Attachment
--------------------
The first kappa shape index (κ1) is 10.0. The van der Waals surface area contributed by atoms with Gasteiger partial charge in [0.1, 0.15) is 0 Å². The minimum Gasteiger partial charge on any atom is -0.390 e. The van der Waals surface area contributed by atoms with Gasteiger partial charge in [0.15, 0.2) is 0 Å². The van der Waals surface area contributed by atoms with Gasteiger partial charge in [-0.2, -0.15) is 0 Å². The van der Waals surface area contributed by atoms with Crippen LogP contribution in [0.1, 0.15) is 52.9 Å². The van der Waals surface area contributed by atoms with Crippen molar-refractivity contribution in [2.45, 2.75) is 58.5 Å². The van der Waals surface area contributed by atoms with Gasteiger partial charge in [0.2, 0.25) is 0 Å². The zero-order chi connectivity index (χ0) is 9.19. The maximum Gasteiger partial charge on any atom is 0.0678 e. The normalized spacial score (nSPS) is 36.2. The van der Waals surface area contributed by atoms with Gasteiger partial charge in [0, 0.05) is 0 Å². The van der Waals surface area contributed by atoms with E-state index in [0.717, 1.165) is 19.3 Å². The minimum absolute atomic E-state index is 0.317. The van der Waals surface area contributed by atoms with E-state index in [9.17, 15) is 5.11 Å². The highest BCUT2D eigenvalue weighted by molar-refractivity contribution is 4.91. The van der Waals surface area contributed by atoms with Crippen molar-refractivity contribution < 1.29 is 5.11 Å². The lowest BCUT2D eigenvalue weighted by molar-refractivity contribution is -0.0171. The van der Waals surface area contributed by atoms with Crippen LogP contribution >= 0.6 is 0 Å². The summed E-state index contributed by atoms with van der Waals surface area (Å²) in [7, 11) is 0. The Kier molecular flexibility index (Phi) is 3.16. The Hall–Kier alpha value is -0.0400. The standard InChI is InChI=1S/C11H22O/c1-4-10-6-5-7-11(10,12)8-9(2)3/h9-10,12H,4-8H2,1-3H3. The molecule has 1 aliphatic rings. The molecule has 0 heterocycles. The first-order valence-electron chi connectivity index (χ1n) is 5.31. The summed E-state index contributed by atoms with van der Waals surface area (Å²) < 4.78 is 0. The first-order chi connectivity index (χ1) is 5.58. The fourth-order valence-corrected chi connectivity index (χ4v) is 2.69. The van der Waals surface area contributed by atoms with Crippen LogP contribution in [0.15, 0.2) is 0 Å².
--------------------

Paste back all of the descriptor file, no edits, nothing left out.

The first kappa shape index (κ1) is 10.0. The van der Waals surface area contributed by atoms with Gasteiger partial charge in [0.1, 0.15) is 0 Å². The minimum Gasteiger partial charge on any atom is -0.390 e. The van der Waals surface area contributed by atoms with Gasteiger partial charge in [0.15, 0.2) is 0 Å². The van der Waals surface area contributed by atoms with Gasteiger partial charge in [-0.2, -0.15) is 0 Å². The van der Waals surface area contributed by atoms with Crippen LogP contribution in [0.1, 0.15) is 52.9 Å². The van der Waals surface area contributed by atoms with Crippen molar-refractivity contribution in [2.45, 2.75) is 58.5 Å². The van der Waals surface area contributed by atoms with Gasteiger partial charge in [0.2, 0.25) is 0 Å². The zero-order chi connectivity index (χ0) is 9.19. The maximum Gasteiger partial charge on any atom is 0.0678 e. The normalized spacial score (nSPS) is 36.2. The van der Waals surface area contributed by atoms with Gasteiger partial charge in [0, 0.05) is 0 Å². The van der Waals surface area contributed by atoms with E-state index in [0.717, 1.165) is 19.3 Å². The minimum absolute atomic E-state index is 0.317. The van der Waals surface area contributed by atoms with E-state index in [9.17, 15) is 5.11 Å². The highest BCUT2D eigenvalue weighted by molar-refractivity contribution is 4.91. The van der Waals surface area contributed by atoms with Crippen molar-refractivity contribution < 1.29 is 5.11 Å². The lowest BCUT2D eigenvalue weighted by molar-refractivity contribution is -0.0171. The van der Waals surface area contributed by atoms with Crippen LogP contribution >= 0.6 is 0 Å². The summed E-state index contributed by atoms with van der Waals surface area (Å²) in [7, 11) is 0. The Kier molecular flexibility index (Phi) is 3.16. The Hall–Kier alpha value is -0.0400. The standard InChI is InChI=1S/C11H22O/c1-4-10-6-5-7-11(10,12)8-9(2)3/h9-10,12H,4-8H2,1-3H3. The molecule has 1 aliphatic rings. The molecule has 0 heterocycles. The first-order valence-electron chi connectivity index (χ1n) is 5.31. The summed E-state index contributed by atoms with van der Waals surface area (Å²) < 4.78 is 0. The first-order chi connectivity index (χ1) is 5.58. The fourth-order valence-corrected chi connectivity index (χ4v) is 2.69. The van der Waals surface area contributed by atoms with Crippen LogP contribution in [0.15, 0.2) is 0 Å².